|Print | Back||September 5, 2012|
College VoicesIgniting the Fires - by Michela Hunter
by College Voices
Freshman, Brigham Young University
The darkness in the football stadium split as the fireworks erupted in the sky above us. These weren’t the dinky neighborhood fireworks people set off in their backyards on the fourth of July back home, with five minutes between each firework and the next; these were huge clusters of stars that emitted satisfying bangs and shook the ground when they went off.
Down in the stands, we, the freshman class of Brigham Young University, screamed our approval as we clapped and cheered and generally added to the noise swelling over the stadium. Watching the lights flash above me, I smiled to myself and thought, “Well, BYU sure knows how to welcome its freshmen.”
The past week was a maelstrom of activity. Tuesday was move-in-and-meet-roommates day; Wednesday was settle-in and bid farewell to family; and Thursday, Friday, and Saturday were a whirlwind of introductions, each proceeding much the same way: Name? Place of origin? Major?
Apart from my roommates, all five of whom are already like family to me, most of the new names and faces have blurred together; but the feeling permeating this place is universal. Everyone is kind; everyone is friendly; most everyone shares the same standards and upbringing in the Gospel that I do. I feel as though I’m at EFY on steroids, which isn’t a bad feeling. But when the novelty wears off, I hope I won’t be overcome by the homesickness I’ve been keeping at bay for the past week.
I’m no expert in how other universities conduct their orientations, but there were certain things about BYU’s that made it special. The orientation program they did for us was great, even though it required us to wake up at the crack of dawn and usually kept us out well after dark. The three days during which it took place flew by and we began to wish for classes to start, just so we could have some time to breathe (though once classes did start and we realized just how much homework we were going to be having, most of us were wishing for orientation again).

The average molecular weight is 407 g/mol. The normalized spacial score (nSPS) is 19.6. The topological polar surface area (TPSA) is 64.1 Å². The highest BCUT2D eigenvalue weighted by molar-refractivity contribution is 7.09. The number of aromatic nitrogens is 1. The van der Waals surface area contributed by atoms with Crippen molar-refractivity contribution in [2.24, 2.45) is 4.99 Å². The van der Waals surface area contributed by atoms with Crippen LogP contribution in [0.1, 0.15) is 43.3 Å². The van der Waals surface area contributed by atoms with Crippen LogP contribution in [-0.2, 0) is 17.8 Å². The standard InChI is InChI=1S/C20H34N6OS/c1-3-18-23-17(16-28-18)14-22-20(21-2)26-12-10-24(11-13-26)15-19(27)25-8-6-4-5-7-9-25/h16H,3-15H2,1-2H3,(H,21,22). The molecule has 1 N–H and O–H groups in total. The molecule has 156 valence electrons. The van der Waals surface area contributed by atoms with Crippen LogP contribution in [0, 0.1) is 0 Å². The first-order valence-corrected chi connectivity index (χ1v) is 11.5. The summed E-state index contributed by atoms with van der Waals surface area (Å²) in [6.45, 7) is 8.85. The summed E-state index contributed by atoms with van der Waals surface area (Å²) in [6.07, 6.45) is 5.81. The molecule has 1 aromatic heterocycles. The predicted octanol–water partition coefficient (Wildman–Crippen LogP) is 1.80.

They divided us into small Y groups, much like EFY companies, and for three days showed us around campus and the library, gave us an entertainingly cheesy “Honor Night With David Betterman” to emphasize the importance of the honor code; had us meet with our respective colleges; introduced us to some key BYU athletes; held for us an awe-inspiring devotional that made me realize just how fundamental the gospel is here, and threw us so many parties and dances that we were all quite exhausted by the end of everything.
I was so happy to finally explore the campus, excited to feel the energy radiating from all the other freshmen, and intrigued to see what an important role in everyday life the gospel plays here.
I kind of miss the missionary moments I’d have almost daily in high school, but living amidst thousands of other Latter-Day Saints, beginning orientation meetings and classes with a prayer, and living in the same building as most of my ward makes me feel that I’m not here just to learn, but to grow spiritually as well. That’s probably the whole point of BYU, actually, but it’s something I’d never really thought about until now, and the more that I do, the more I realize how true it is.
Why did I come to BYU? I could have gone somewhere else if I’d really wanted; no one made me choose BYU. Sure, the tuition, room, and board are easily affordable; sure, they throw us three-day parties they call orientation; sure, they set off fireworks for us and are kind and give us a ton of free stuff. But that’s not why.
It’s not that big a mystery, really. The bell tower outside my apartment plays hymns periodically. The motto “Enter to Learn, Go Forth to Serve,” can be seen on all the buildings on campus, many of which are named after apostles and prophets. Yesterday my Italian teacher taught us to pray in Italian. On Sundays, the campus is full of people dressed in Sunday clothes, attending church in every single one of the buildings. I can see the temple from my living room window, and even though it’s not the DC Temple, it’s no different.
There’s something here that I know can’t be found at any other university, and I’m a part of that now. The fun part will be learning to apply the principles and mottos they teach here to my own life. That, I think, is what I look forward to the most.
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